As we follow Paul, we see how big the world is and we are challenged by all that Paul does to change the world with a simple message and life that has been transformed by following Jesus.  

That’s why following Paul is so hard.

As we follow after Paul … our faith isn’t confirmed … our faith is challenged.

Has your life been transformed in such a way that others notice?

Have you found a Mars Hill where you can share your story?

I told you following Paul would be a challenge …

Paintings tell a story

Ever have that feeling you that you’ve been someplace before and yet you know you have never been there?

That was today as we visited Meteroa. An UNESCO World Heritage Site and an incredible view to take in … and yet there was something familiar about the views. Oh yeah … I’ve seen it on the big screen. James Bond For Your Eyes Only. Today was more than an image on the screen it was real, big, and 3D.

This area at one time had over 30 Monasteries perched on the cliffs. Today that are but a few.

When Christianity became the religion of the Roman Empire and persecution ended the monastic movement took off. Fearing that people would forget the cost of following Christ now that the threat of death was gone, the monastic retreated from the world foregoing all earthly pleasures so that people would be reminded of the cost of following Christ.

One of the Monasteries (actually a Convent) continues to function and we were able to visit. Aside of the views from high atop the rock cliffs … the views inside were amazing as well.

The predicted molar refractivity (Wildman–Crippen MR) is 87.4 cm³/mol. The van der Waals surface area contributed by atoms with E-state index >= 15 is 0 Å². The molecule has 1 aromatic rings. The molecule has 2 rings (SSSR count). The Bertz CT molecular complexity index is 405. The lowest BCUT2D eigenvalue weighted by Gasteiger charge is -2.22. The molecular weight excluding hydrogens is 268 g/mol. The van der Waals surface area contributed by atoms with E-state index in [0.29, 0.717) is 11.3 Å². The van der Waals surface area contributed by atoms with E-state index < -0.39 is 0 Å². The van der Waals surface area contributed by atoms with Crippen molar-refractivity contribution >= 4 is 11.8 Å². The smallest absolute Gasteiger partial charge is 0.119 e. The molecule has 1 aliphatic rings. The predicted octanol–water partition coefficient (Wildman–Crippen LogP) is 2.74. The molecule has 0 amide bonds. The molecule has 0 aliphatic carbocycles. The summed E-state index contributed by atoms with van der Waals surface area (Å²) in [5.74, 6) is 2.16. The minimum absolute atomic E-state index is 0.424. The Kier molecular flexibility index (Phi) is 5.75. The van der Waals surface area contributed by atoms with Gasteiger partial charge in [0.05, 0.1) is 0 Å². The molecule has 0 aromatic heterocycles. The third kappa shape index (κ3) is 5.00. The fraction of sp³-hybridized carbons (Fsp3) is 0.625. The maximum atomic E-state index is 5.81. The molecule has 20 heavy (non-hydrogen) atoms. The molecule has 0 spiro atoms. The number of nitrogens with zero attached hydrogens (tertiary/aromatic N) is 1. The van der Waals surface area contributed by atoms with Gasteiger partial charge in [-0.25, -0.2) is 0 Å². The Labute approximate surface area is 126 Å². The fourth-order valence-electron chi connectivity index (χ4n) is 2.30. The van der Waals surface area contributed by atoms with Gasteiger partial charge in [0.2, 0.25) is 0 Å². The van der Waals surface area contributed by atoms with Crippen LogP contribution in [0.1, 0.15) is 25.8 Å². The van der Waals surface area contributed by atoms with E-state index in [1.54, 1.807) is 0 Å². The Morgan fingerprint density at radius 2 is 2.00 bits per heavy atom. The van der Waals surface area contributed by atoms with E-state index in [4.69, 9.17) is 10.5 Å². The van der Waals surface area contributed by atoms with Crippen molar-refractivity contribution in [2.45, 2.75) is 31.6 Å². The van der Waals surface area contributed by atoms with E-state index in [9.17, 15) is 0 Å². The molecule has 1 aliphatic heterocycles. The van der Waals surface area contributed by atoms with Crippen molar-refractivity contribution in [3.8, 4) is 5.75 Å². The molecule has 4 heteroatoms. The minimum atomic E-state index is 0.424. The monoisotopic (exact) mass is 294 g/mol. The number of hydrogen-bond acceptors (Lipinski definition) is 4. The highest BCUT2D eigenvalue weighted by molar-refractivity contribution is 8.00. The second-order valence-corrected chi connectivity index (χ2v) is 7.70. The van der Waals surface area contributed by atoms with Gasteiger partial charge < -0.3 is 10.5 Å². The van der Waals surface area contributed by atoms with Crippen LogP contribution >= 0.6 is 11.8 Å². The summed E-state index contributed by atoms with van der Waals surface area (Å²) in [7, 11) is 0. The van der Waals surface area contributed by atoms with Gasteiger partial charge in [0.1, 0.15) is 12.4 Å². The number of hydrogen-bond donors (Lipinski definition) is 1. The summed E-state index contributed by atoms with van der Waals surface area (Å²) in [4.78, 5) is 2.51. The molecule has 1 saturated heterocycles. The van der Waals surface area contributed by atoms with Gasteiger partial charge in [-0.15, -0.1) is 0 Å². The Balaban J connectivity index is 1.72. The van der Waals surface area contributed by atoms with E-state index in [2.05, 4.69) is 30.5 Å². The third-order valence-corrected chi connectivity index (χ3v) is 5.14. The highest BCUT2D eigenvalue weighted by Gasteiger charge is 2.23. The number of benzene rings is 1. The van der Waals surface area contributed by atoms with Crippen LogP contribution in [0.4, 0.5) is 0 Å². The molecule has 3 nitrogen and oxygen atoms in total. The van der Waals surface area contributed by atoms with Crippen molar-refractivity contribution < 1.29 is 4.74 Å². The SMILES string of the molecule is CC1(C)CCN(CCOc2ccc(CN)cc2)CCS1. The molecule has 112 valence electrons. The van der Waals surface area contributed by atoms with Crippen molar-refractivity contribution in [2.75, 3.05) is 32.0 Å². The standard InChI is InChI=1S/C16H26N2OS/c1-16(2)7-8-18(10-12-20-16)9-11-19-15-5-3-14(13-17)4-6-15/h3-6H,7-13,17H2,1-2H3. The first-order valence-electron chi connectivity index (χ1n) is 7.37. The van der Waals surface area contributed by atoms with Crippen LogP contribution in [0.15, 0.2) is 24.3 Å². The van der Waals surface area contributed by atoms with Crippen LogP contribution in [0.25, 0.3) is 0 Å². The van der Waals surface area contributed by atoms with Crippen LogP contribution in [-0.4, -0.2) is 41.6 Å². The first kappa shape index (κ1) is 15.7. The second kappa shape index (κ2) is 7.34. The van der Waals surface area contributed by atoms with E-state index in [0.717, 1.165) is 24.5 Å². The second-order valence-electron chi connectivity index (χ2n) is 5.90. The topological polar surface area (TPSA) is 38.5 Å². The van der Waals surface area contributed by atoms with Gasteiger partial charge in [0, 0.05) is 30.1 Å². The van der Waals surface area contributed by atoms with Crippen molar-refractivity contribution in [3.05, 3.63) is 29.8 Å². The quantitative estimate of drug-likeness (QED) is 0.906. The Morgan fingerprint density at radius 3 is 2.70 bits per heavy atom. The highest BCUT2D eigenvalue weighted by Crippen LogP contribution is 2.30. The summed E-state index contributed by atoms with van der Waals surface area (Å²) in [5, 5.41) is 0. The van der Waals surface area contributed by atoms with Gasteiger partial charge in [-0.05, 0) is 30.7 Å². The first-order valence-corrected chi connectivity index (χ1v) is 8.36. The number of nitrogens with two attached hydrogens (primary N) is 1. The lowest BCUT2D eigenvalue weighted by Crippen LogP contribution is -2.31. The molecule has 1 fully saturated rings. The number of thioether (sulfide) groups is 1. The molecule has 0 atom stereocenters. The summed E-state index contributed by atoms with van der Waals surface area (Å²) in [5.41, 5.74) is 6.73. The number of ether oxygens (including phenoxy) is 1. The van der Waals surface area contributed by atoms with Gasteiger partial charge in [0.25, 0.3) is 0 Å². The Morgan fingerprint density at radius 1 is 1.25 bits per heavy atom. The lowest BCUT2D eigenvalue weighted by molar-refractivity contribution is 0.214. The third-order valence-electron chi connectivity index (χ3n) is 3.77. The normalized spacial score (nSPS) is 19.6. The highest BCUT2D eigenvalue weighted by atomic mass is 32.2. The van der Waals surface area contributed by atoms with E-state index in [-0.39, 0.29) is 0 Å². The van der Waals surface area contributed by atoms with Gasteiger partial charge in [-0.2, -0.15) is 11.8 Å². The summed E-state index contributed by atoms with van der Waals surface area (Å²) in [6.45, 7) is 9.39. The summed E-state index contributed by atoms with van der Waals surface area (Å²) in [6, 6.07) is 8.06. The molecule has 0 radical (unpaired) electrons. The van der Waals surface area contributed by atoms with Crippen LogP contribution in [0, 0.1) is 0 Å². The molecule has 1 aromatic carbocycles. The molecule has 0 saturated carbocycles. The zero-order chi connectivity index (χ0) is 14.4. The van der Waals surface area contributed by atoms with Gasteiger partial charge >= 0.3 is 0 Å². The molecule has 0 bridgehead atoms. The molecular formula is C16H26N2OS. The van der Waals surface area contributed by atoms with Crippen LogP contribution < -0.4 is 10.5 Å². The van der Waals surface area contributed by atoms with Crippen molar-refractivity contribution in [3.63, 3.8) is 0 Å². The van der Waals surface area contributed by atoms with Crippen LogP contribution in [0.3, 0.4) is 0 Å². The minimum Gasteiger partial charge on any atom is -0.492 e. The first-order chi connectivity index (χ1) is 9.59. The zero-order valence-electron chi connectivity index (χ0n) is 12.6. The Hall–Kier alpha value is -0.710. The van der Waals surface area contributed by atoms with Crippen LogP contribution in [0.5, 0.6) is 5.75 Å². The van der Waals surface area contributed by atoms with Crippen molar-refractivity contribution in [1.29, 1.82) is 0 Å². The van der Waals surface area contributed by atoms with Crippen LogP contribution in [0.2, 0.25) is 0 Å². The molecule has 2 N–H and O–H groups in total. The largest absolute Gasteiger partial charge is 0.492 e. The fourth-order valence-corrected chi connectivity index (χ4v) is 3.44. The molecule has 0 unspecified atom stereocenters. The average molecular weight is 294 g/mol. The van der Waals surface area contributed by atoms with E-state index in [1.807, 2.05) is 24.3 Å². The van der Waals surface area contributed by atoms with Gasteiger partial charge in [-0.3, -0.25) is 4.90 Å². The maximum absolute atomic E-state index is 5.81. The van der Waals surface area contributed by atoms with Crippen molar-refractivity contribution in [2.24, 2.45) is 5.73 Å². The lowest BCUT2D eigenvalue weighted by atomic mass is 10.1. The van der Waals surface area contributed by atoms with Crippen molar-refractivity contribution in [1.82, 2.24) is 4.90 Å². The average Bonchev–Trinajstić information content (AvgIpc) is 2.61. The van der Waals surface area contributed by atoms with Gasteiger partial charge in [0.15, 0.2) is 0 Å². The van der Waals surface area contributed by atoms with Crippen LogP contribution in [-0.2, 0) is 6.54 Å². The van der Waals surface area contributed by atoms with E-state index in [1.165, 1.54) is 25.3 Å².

The chapels are ordained with the painted stories of the Bible and the life of Christ. Another Chapel was ordained with the story of a number of Martyrs. The interesting part was that the chapel while telling the story of so many that gave their lives because of their faith had empty spaces still on the wall. The reason for the empty space was the belief that not all the stories had yet happened that would need to be told. An incredible reminder that our faith is worth living, and yet it is also worth dying for the faith as well. And there are those that believe that there are still saintly stories to be told.

We wrapped up our day learning more about the art of telling stories.

Icons have long been a part of story telling in the Orthodox Church. Each Icon tells a story and have been around for centuries. The original icons were hand painted and remain in ancient churches, museums, or private collections. Reproductions can be purchased nearly every where.

We actually visited a family business where the old techniques are used to produce new original copies.

Each icon is handcrafted from the wood carving, to the canvas, to the painting (or icongraphy). This is truly a family business and an art form.

It was a blessing to see the family devotion to the craft and their faith and love for the works they produce.